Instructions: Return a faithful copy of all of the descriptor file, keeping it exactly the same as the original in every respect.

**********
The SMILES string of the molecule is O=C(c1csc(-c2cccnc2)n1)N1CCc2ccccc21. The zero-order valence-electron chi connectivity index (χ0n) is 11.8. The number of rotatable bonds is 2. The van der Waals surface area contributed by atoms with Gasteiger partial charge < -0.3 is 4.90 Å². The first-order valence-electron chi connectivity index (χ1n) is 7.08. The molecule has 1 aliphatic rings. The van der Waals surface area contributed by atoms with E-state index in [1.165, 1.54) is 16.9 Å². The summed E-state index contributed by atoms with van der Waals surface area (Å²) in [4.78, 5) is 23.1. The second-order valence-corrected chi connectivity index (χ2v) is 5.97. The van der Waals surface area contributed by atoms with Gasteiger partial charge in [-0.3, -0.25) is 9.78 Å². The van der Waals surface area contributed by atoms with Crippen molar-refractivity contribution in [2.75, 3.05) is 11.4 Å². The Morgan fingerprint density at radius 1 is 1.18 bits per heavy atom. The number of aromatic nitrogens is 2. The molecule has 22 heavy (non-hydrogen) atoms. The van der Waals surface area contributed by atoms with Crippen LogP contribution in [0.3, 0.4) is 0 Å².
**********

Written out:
The SMILES string of the molecule is O=C(c1csc(-c2cccnc2)n1)N1CCc2ccccc21. The zero-order valence-electron chi connectivity index (χ0n) is 11.8. The number of rotatable bonds is 2. The van der Waals surface area contributed by atoms with Gasteiger partial charge < -0.3 is 4.90 Å². The first-order valence-electron chi connectivity index (χ1n) is 7.08. The molecule has 1 aliphatic rings. The van der Waals surface area contributed by atoms with E-state index in [1.165, 1.54) is 16.9 Å². The summed E-state index contributed by atoms with van der Waals surface area (Å²) in [4.78, 5) is 23.1. The second-order valence-corrected chi connectivity index (χ2v) is 5.97. The van der Waals surface area contributed by atoms with Gasteiger partial charge in [-0.3, -0.25) is 9.78 Å². The van der Waals surface area contributed by atoms with Crippen molar-refractivity contribution in [2.75, 3.05) is 11.4 Å². The Morgan fingerprint density at radius 1 is 1.18 bits per heavy atom. The number of aromatic nitrogens is 2. The molecule has 22 heavy (non-hydrogen) atoms. The van der Waals surface area contributed by atoms with Crippen LogP contribution in [0.3, 0.4) is 0 Å².